News & Events
CURRENT GRADUATE OPPORTUNITIES IN THE DEPARTMENT OF GEOGRAPHY AND PLANNING
Posted on 2018-01-05 in News
Beaver dam in Argentina. Picture taken by Dr. Cherie Westbrook.
Graduate student opening in marine ecology and seabed habitat mapping
Being sought is an M.Sc. student to pursue research in marine ecology and seabed habitat mapping. The project will incorporate knowledge related to marine invertebrate ecology, seabed topography, and seabed sediment texture in the vicinity of the Inuit community of Qikiqtarjuaq, Nunavut. The successful student should have a keen interest in northern communities and geomatics skills. The information generated by this research will be shared with the community of Qikiqtarjuaq and the Government of Nunavut Department of Fisheries and Sealing, and will inform decisions related to marine resource management and habitat conservation. Opportunities to participate in graduate study abroad courses in Svalbard will be discussed with qualified applicants. For more information, please contact Dr. Alec Aitken (email@example.com)
Graduate student opening in remote sensing
A PhD student is sought for a project exploring the application of remote sensing on grassland ecosystems. The field component of this research project takes place in Canada’s Grasslands National Park. The successful student will have a keen interest in geomatics and an undergraduate degree in geography, environmental science, or a related field. For more information, please contact Dr. Xulin Guo (firstname.lastname@example.org)
Graduate student opening in prairie hydrology
An MSc student is sought to measure energy and water balances of a Canadian Prairie wetland. The ideal candidate will have interest in using the field instrumentation to develop undergraduate learning tools in meteorology and climatology. A background in geography, environmental education, meteorology or related field is highly desirable. For more information, please contact Dr. Krys Chutko (email@example.com)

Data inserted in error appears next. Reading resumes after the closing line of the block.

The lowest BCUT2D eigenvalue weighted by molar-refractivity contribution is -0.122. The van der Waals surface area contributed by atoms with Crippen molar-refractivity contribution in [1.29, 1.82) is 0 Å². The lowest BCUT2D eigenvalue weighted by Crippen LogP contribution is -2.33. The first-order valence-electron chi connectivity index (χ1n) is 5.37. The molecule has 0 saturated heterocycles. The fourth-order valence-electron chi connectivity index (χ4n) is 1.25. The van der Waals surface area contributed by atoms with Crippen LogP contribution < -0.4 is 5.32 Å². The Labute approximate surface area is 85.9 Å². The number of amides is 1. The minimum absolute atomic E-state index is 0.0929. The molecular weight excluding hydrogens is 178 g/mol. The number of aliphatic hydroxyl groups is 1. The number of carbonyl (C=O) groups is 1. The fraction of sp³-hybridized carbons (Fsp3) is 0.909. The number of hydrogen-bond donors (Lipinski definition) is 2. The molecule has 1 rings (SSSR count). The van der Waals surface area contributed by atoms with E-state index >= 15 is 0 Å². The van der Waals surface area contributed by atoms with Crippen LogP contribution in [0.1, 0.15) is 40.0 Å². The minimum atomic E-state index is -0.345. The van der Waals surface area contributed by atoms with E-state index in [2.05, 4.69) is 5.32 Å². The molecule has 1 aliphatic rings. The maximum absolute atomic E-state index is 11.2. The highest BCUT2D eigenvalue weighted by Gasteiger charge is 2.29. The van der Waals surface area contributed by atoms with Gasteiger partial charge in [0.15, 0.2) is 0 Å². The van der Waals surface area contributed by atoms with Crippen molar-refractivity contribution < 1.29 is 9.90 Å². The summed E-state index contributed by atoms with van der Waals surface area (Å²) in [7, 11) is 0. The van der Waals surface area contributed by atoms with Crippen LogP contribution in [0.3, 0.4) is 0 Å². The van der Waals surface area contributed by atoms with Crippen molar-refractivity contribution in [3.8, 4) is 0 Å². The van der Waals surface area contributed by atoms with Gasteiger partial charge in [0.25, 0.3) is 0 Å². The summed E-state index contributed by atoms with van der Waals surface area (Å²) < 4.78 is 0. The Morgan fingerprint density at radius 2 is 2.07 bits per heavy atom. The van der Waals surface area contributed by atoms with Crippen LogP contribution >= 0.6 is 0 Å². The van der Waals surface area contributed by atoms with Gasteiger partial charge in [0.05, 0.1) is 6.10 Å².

Two graduate student openings in mountain wetland ecohydrology
There are two graduate student openings at the PhD and MSc levels in wetland ecohydrology. Applicants should have a background in hydrology, ecology and/or soils, along with a keen interest in wetland science. Previous field research experience is an asset. The field-based research takes place in the Banff and Kananaskis regions of the Canadian Rocky Mountains in our Mountain Water Futures project. The successful student will choose a topic relating to either the role of existing and emergent (from glacier loss) wetlands in the storage and transmission of water from mountain catchments, or the effects of land use activities on wetland ecohydrology. For more information, please contact Dr. Cherie Westbrook (firstname.lastname@example.org)
Alumnus who helped found RUP program celebrates its 50th anniversary
Posted on 2018-09-17
Gordon Tweddell (BSc'70) was an undergraduate student in the late 1960s with a passion for planning
College of Arts and Science launches Fall Events Guide
Posted on 2018-09-17
Featuring lectures, exhibitions, concerts and galas happening on campus and in Saskatoon
Wildfire season: is this the new normal?
Posted on 2018-09-14
Rapid melt of near-record snowfall in the Rocky Mountains in the spring caused serious flooding in parts of B.C. This summer, the drought and high temperatures have led to a very different situation.
Four Royal Society of Canada fellowships most ever for U of S
Posted on 2018-09-11
Three College of Arts and Science faculty members and one alumna are among those named
Winnipeg Free Press: At the crossroads
Posted on 2018-09-10
Designing for pedestrians makes intersections safer for all users, says regional and urban planning professor Ryan Walker
Canadian water laws due for revision: expert
Posted on 2018-09-10
John Pomeroy, the Canada Research Chair in Water Resources and Climate Change at the University of Saskatchewan, says federal and provincial water laws need to be updated to ensure that Canada is prepared for pressing water issues that will become more apparent as climate patterns continue to change.